House of Yamaguchi in fashion at YONEX All England Open
World champion Akane Yamaguchi wrapped up the YONEX All England women’s singles title at the eighth attempt with a dominant final victory over An Se-young.
The Japanese star was far too good for her South Korean opponent and barely trailed throughout a 21-15, 21-15 triumph that took 44 minutes.
It is Yamaguchi’s third Super 1000 title and second since the Olympics, ensuring the women’s singles crown stays in Japanese hands after Nozomi Okuhara prevailed in 2021.
“I have been here [to the All England] so many times, but I haven’t been able to make the finals and I wasn’t able to win the title,” said Yamaguchi. “I am so happy that I won such a traditional tournament with such authority.”
The two players, who have led the way in the category since Tokyo, met six times at the business end of 2021 including at the World Championships and BWF World Tour Finals. They split wins evenly, three apiece, but there was no doubting the winner at Utilita Arena Birmingham.
Yamaguchi said: “From the very beginning, I was prepared for a match with long and tough rallies. Having prepared mentally and emotionally, I wasn’t focused on getting more or fewer scores, I was able to switch my mental state off from that and just focus on each hit. I think this was the deciding factor.”
Yamaguchi has long been an outlier. She became the youngest-ever member of the Japanese national team when she joined the squad aged 15.
Her victory in the 2013 Japan Open made her the youngest to win a BWF Super Series title and now, at 24, she stands as world and All England champion. In the style of a true great, Yamaguchi believes there is so much more to be achieved.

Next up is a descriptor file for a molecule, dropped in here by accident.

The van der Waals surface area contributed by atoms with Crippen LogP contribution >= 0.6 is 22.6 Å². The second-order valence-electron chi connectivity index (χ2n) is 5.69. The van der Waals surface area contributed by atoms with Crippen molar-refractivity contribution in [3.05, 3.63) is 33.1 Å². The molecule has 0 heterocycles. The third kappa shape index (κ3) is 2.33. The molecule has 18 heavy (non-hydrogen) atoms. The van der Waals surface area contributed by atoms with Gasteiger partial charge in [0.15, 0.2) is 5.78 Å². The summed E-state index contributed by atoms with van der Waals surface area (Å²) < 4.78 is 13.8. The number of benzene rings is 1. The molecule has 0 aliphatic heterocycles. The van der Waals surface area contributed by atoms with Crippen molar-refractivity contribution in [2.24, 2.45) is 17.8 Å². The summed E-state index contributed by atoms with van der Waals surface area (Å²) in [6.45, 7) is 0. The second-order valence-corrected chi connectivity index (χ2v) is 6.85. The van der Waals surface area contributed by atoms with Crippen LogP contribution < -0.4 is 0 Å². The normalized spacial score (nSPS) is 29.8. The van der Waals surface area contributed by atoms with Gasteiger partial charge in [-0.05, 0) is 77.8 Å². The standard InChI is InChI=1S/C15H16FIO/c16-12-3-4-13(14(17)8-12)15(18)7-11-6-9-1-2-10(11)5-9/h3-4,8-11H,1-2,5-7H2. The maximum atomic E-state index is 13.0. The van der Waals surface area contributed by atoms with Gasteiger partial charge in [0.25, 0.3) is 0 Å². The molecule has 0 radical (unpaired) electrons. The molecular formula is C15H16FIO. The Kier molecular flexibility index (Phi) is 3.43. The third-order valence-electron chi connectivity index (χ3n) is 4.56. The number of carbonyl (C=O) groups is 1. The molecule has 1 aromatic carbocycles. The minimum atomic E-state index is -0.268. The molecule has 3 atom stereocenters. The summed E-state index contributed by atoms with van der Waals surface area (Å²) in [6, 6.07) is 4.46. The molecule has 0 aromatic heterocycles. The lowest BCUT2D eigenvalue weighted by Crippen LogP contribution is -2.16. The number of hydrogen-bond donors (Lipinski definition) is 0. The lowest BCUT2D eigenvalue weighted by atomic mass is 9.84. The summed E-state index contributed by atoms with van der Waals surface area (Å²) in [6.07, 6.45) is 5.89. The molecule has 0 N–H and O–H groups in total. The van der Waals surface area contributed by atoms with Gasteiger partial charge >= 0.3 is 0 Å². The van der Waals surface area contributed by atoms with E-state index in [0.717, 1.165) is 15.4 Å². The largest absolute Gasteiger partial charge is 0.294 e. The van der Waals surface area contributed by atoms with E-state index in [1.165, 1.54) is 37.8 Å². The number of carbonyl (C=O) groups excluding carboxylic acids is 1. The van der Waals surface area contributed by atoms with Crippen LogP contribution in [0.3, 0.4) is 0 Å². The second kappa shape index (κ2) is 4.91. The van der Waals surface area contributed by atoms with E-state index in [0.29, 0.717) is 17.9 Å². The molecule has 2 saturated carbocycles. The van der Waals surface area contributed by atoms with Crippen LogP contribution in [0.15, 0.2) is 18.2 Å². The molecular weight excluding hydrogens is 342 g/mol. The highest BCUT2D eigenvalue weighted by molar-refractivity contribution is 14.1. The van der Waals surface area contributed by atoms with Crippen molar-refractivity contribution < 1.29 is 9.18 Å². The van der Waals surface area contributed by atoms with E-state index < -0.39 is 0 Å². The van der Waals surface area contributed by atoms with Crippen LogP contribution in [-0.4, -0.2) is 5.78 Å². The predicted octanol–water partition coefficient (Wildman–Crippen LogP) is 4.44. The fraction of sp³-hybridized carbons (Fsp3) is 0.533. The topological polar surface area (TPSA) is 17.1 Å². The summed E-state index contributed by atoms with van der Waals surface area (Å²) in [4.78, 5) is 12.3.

“There are so many international top players in the world who I haven’t played against yet,” she said. “Compared to those players, there are still many areas I can improve in.
“So I would like to focus on improving my quality and accuracy and to play a style where I can enjoy myself. I want to keep practising, win titles I haven’t achieved yet, win as many titles as possible, and just keep improving myself.”
Yamaguchi got her nose in front by winning the eighth point and never relinquished the initiative, going on a run of four successive points to break at 11-6.
The Fukui native is pigeonholed in the Japanese style of play, characterised by fast movement and stout defence, which does an injustice to her range of attacking shots.
An had no answer for Yamaguchi’s power, with the South Korean showing outward signs of frustration late in the first set. After a week where opponents have spoken of their inability to disrupt her glassy on-court demeanour, it was a sign that the Japanese was getting under her skin.
An went in search of more scoring shots in the second set and the pair traded blows up to 6-6.
Yamaguchi showed her class to win a remarkable rally on the 11th point, reaching forward to improbably return at the net and play a drop shot that An couldn’t deal with.
The 20-year-old was outfoxed by another devilish dipping drop shot from Yamaguchi that left her lying face down on the court for a moment, an image that summed up this final.
An’s world-leading net play allowed her to command certain moments but couldn’t prevent Yamaguchi from winning six successive points, rising to 15-9 from 9-9.
An clawed her way back in to make it 16-14 but two emphatic smashes for Yamaguchi, followed by an improbable close exchange when the shuttle rode the net, saw her surge to victory.
An’s frustration was clear in post-match interviews. She said: “I did intend to attack a lot, but that didn’t go well. I made quite a number of mistakes and I feel quite disappointed I didn’t show my best.
“I tried to make her run into every corner of the court, but she’s very capable physically and my plans didn’t come off.”
An has firmly established herself among the global elite, the first South Korean to reach the All England final for 26 years.
Only three players from her nation have won the women’s singles title here, and with a lifetime of shuttling ahead of her, it seems inconceivable she won’t do it one day.
“It’s been a while since we got here,” she said. “I’m disappointed I couldn’t go higher on the podium. But I have a tomorrow, I have a future, and I’ll prepare my best to do better next year.”